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Natural Connections

Modern life in Scotland is increasingly busy. The connections our ancestors had with nature and the land are being lost. As leisure time shrinks, or is filled with hi-tech experiences, opportunities to experience nature become fewer. And yet it is possible to connect with nature on a day to day basis. All around us, the great web of life continues to hold its shape, and nature continues its eternal cycles. Keep looking, listening, smelling, touching - and keep experiencing natural connections.

Thursday, August 31, 2006

Evidence of autumn bird movements all down the Clyde. Saw around 100 lapwings over the shore at Llangbank last week, and around 20 Mute swans on the water near there. Today there were hundres of waders on the sands. Still some House Martins around with 8 over Rosshall Park at 8pm tonight adding to the two (House Martins / Swallows) seen there yesterday. News from the web is that 3000 Swallows are roosting at RSPB Lochwinnoch each night - so that's where they all are!

Monday, August 28, 2006

As the evenings are getting noticeably shorter, there is more urgency to get out while the daylight lasts. Managed quite long bike rides along the river on each of the last 3 evenings. Sightings, more-or-less in order, as follows:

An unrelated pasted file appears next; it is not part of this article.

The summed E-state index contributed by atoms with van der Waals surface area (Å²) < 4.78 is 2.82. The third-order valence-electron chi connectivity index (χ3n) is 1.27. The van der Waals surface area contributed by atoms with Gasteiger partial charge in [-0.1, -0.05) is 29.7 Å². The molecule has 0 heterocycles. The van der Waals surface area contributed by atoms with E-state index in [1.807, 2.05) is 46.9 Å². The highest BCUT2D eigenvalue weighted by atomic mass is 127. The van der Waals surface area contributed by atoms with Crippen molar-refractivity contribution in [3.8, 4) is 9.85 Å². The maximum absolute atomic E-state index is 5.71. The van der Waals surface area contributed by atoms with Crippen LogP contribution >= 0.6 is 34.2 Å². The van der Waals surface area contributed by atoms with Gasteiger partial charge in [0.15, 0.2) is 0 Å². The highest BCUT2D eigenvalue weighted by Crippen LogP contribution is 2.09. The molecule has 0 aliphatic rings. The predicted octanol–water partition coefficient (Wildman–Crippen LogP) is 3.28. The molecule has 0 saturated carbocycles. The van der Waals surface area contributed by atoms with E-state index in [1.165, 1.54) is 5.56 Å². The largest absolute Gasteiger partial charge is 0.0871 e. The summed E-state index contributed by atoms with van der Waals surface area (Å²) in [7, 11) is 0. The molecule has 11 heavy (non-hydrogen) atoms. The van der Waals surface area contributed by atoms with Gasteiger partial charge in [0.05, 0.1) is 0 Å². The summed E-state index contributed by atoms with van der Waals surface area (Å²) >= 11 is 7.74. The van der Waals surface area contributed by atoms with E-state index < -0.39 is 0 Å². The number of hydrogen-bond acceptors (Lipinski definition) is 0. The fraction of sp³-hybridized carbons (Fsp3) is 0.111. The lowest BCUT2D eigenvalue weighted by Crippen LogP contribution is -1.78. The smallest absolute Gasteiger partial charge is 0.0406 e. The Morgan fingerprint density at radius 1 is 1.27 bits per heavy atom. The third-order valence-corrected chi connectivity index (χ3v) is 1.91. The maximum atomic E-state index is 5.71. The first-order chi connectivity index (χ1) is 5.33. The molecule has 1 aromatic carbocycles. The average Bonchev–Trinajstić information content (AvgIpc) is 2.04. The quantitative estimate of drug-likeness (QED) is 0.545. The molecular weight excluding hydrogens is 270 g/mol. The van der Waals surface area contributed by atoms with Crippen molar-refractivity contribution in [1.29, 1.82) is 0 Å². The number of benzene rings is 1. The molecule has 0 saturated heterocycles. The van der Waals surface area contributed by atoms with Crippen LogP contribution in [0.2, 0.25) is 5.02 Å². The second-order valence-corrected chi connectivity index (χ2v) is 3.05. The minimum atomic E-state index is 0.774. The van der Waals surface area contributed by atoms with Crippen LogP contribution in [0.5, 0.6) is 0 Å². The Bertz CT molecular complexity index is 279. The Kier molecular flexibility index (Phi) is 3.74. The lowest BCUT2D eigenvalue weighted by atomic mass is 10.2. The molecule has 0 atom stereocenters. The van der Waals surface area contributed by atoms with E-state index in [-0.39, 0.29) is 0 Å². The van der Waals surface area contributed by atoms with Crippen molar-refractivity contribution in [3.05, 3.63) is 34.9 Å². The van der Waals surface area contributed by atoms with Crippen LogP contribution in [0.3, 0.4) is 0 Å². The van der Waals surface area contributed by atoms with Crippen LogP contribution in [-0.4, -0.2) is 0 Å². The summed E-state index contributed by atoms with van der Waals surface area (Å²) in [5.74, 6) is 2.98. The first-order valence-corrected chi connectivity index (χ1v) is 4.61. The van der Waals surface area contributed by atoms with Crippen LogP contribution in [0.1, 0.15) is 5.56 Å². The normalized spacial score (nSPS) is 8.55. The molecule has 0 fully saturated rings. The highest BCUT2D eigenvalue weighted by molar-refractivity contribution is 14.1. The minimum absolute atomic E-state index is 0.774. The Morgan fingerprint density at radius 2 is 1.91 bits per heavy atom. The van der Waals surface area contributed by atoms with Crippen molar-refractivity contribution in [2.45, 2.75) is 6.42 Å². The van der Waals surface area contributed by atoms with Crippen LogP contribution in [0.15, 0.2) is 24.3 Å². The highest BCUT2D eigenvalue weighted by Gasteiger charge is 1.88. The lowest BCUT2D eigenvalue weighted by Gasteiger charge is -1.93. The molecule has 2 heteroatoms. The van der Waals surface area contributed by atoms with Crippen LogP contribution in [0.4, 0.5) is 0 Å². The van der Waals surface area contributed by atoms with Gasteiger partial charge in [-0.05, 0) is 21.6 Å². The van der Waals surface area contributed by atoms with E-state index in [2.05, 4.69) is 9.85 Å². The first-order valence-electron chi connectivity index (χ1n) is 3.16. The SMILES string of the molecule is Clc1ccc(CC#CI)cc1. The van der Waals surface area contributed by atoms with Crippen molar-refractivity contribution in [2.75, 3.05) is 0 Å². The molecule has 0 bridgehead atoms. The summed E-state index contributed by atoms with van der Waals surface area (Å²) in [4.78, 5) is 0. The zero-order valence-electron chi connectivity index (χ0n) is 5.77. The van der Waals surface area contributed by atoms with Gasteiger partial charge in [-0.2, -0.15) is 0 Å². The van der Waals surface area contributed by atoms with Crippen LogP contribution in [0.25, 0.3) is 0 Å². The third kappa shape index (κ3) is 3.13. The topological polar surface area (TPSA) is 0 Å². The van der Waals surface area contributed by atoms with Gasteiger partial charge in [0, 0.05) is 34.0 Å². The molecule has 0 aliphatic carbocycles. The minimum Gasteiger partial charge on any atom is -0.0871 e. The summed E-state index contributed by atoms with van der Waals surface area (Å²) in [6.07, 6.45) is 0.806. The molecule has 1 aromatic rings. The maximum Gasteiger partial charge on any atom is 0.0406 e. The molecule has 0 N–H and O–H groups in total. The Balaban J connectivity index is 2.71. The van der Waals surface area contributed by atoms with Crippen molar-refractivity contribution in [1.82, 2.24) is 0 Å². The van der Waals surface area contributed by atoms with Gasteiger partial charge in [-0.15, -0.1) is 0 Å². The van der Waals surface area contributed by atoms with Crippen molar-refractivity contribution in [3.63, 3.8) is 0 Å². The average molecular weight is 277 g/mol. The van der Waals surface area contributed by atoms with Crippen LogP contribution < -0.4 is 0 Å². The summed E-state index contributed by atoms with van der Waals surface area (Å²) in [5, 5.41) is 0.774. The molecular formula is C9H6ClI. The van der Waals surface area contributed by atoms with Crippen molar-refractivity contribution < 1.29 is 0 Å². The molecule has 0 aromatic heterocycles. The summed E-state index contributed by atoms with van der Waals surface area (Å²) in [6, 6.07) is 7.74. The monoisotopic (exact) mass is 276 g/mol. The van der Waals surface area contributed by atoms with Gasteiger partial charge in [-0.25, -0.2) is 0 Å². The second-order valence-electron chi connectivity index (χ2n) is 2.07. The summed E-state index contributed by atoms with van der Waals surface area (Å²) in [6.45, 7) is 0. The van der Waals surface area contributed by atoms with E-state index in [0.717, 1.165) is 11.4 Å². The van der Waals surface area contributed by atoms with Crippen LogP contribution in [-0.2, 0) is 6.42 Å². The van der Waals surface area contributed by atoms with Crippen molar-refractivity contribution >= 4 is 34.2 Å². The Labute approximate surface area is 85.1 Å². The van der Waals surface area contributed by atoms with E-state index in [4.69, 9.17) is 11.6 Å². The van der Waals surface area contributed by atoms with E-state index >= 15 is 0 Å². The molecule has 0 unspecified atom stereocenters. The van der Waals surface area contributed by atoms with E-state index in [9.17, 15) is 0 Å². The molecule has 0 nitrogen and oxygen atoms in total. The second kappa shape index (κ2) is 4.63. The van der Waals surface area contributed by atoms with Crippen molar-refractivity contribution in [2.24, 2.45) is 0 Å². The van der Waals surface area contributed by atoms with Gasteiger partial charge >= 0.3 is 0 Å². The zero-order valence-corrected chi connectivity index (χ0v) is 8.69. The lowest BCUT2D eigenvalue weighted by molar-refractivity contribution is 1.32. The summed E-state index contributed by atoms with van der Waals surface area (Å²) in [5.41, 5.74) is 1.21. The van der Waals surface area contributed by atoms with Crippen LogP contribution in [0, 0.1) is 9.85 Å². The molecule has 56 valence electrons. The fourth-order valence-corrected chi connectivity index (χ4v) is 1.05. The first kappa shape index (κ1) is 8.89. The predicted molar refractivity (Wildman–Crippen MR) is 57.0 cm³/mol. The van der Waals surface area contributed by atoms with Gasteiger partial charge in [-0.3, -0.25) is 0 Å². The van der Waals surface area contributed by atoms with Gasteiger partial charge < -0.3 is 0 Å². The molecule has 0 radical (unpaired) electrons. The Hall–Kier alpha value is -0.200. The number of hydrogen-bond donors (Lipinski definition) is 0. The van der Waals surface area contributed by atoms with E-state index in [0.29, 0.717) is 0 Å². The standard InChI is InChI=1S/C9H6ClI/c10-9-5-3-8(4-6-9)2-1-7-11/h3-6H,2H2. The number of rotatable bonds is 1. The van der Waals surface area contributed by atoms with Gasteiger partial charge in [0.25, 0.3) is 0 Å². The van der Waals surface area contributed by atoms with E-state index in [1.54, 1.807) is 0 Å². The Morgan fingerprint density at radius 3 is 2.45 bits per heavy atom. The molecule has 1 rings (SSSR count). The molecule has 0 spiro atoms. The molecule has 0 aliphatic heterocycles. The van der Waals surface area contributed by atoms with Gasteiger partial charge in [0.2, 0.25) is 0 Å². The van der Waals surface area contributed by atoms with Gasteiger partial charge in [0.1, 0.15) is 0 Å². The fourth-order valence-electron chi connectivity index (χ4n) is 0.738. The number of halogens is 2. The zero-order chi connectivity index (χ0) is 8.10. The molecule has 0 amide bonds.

Saturday:
Juvenile Magpie in the garden and juvenile carrion Crow along Dundee drive (5pm). Then 2 Kingfisher sightings at the Leverendale river bend and 20+ House Martins over Rosshall Park (both around 7pm).
Sunday:
A juvenile Black headed gull at Rosshall Academy. Also noticed some wild (or naturalised) Honeysuckle near there, and also some Crocusmia at Leverendale's SW gate and at Hawkhead Park where the Irises have mature seed pods and a Swallow and 2 House Martins twittered over at 8pm. Back along the river, a squawking Grey Heron was the only thing of note, apart from fruiting Brambles and ripe seedheads on the Policeman's Helmets. Back home, and tonight, a Red Fox called from the railway embankment.
Today:
All quiet, with a decided chill in the air.

Wednesday, August 23, 2006

A Wren in the garden at 6pm was a site first for me. Earlier in the day, 5 Blue Tits (including 3 in juvenile plumage) hinted at a second brood (the Great Tits which fledged at the same time as the previous Blue Tit brood are now resplendent in adult plumage). On the way home from work, a short stop at the esplanade revealed possible Manx Shearwaters well offshore, but too far out to identify without the telescope. Then on the way past the airport a Sparrowhawk swept over the motorway. Later, the drive back from Glenburn, through Barrhead, revealed 6 Swallows (5 on telephone lines). Back at the glade, a Red Fox calling from the railway embankment brought a good day's connections to a close.

Sunday, August 20, 2006